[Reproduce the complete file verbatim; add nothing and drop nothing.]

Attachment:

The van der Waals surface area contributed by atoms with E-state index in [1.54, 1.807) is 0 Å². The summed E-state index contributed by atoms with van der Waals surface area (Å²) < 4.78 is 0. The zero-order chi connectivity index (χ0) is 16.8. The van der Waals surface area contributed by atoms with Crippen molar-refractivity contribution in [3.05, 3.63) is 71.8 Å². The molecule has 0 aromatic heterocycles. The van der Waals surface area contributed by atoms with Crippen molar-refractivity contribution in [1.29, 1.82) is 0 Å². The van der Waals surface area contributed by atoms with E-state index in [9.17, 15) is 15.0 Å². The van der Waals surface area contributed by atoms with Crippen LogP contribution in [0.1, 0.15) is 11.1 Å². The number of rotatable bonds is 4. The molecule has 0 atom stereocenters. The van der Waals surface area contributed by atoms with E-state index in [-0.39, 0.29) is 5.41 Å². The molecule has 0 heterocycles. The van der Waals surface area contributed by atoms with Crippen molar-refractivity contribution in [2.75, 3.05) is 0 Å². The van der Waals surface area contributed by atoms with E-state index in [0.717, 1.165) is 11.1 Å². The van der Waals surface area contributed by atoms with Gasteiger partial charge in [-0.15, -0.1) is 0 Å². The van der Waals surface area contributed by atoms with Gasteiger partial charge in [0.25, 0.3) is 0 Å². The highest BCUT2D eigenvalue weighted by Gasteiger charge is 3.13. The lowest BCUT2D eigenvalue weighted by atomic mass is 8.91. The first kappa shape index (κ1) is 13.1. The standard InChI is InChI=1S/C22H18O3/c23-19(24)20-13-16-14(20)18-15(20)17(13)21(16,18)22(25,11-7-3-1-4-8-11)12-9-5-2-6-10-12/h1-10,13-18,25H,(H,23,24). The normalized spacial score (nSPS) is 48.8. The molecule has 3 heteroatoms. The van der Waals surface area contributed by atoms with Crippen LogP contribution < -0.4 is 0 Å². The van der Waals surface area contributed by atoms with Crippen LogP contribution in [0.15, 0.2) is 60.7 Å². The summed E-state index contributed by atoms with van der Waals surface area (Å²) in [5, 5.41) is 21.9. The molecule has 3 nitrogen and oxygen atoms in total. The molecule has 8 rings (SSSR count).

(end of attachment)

The van der Waals surface area contributed by atoms with E-state index in [1.54, 1.807) is 0 Å². The summed E-state index contributed by atoms with van der Waals surface area (Å²) < 4.78 is 0. The zero-order chi connectivity index (χ0) is 16.8. The van der Waals surface area contributed by atoms with Crippen molar-refractivity contribution in [3.05, 3.63) is 71.8 Å². The molecule has 0 aromatic heterocycles. The van der Waals surface area contributed by atoms with Crippen molar-refractivity contribution in [1.29, 1.82) is 0 Å². The van der Waals surface area contributed by atoms with E-state index in [9.17, 15) is 15.0 Å². The van der Waals surface area contributed by atoms with Crippen LogP contribution in [0.1, 0.15) is 11.1 Å². The number of rotatable bonds is 4. The molecule has 0 atom stereocenters. The van der Waals surface area contributed by atoms with E-state index in [-0.39, 0.29) is 5.41 Å². The molecule has 0 heterocycles. The van der Waals surface area contributed by atoms with Crippen molar-refractivity contribution in [2.75, 3.05) is 0 Å². The van der Waals surface area contributed by atoms with E-state index in [0.717, 1.165) is 11.1 Å². The van der Waals surface area contributed by atoms with Gasteiger partial charge in [-0.15, -0.1) is 0 Å². The van der Waals surface area contributed by atoms with Gasteiger partial charge in [0.25, 0.3) is 0 Å². The highest BCUT2D eigenvalue weighted by Gasteiger charge is 3.13. The lowest BCUT2D eigenvalue weighted by atomic mass is 8.91. The first kappa shape index (κ1) is 13.1. The standard InChI is InChI=1S/C22H18O3/c23-19(24)20-13-16-14(20)18-15(20)17(13)21(16,18)22(25,11-7-3-1-4-8-11)12-9-5-2-6-10-12/h1-10,13-18,25H,(H,23,24). The normalized spacial score (nSPS) is 48.8. The molecule has 3 heteroatoms. The van der Waals surface area contributed by atoms with Crippen LogP contribution < -0.4 is 0 Å². The van der Waals surface area contributed by atoms with Crippen LogP contribution in [0.15, 0.2) is 60.7 Å². The summed E-state index contributed by atoms with van der Waals surface area (Å²) in [5, 5.41) is 21.9. The molecule has 3 nitrogen and oxygen atoms in total. The molecule has 8 rings (SSSR count).